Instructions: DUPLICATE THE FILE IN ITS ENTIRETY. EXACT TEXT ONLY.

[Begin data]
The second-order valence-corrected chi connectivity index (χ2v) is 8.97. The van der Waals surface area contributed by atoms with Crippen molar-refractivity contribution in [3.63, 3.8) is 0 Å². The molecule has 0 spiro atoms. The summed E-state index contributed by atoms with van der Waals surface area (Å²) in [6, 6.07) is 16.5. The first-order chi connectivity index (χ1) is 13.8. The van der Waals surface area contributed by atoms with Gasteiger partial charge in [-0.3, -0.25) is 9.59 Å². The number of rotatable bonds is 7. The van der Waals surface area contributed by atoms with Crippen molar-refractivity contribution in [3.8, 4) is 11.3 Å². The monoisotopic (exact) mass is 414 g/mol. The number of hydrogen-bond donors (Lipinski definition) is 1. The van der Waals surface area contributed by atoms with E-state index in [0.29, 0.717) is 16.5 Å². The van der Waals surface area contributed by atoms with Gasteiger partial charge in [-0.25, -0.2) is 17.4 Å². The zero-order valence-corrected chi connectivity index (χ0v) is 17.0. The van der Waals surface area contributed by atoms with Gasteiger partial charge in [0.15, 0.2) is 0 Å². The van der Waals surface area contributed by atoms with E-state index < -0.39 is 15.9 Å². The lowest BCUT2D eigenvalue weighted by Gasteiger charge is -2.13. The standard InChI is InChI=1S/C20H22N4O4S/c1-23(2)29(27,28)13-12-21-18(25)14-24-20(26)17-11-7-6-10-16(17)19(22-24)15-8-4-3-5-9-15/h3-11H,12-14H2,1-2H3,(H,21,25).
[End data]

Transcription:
The second-order valence-corrected chi connectivity index (χ2v) is 8.97. The van der Waals surface area contributed by atoms with Crippen molar-refractivity contribution in [3.63, 3.8) is 0 Å². The molecule has 0 spiro atoms. The summed E-state index contributed by atoms with van der Waals surface area (Å²) in [6, 6.07) is 16.5. The first-order chi connectivity index (χ1) is 13.8. The van der Waals surface area contributed by atoms with Gasteiger partial charge in [-0.3, -0.25) is 9.59 Å². The number of rotatable bonds is 7. The van der Waals surface area contributed by atoms with Crippen molar-refractivity contribution in [3.8, 4) is 11.3 Å². The monoisotopic (exact) mass is 414 g/mol. The number of hydrogen-bond donors (Lipinski definition) is 1. The van der Waals surface area contributed by atoms with E-state index in [0.29, 0.717) is 16.5 Å². The van der Waals surface area contributed by atoms with Gasteiger partial charge in [-0.25, -0.2) is 17.4 Å². The zero-order valence-corrected chi connectivity index (χ0v) is 17.0. The van der Waals surface area contributed by atoms with Gasteiger partial charge in [0.15, 0.2) is 0 Å². The van der Waals surface area contributed by atoms with E-state index < -0.39 is 15.9 Å². The lowest BCUT2D eigenvalue weighted by Gasteiger charge is -2.13. The standard InChI is InChI=1S/C20H22N4O4S/c1-23(2)29(27,28)13-12-21-18(25)14-24-20(26)17-11-7-6-10-16(17)19(22-24)15-8-4-3-5-9-15/h3-11H,12-14H2,1-2H3,(H,21,25).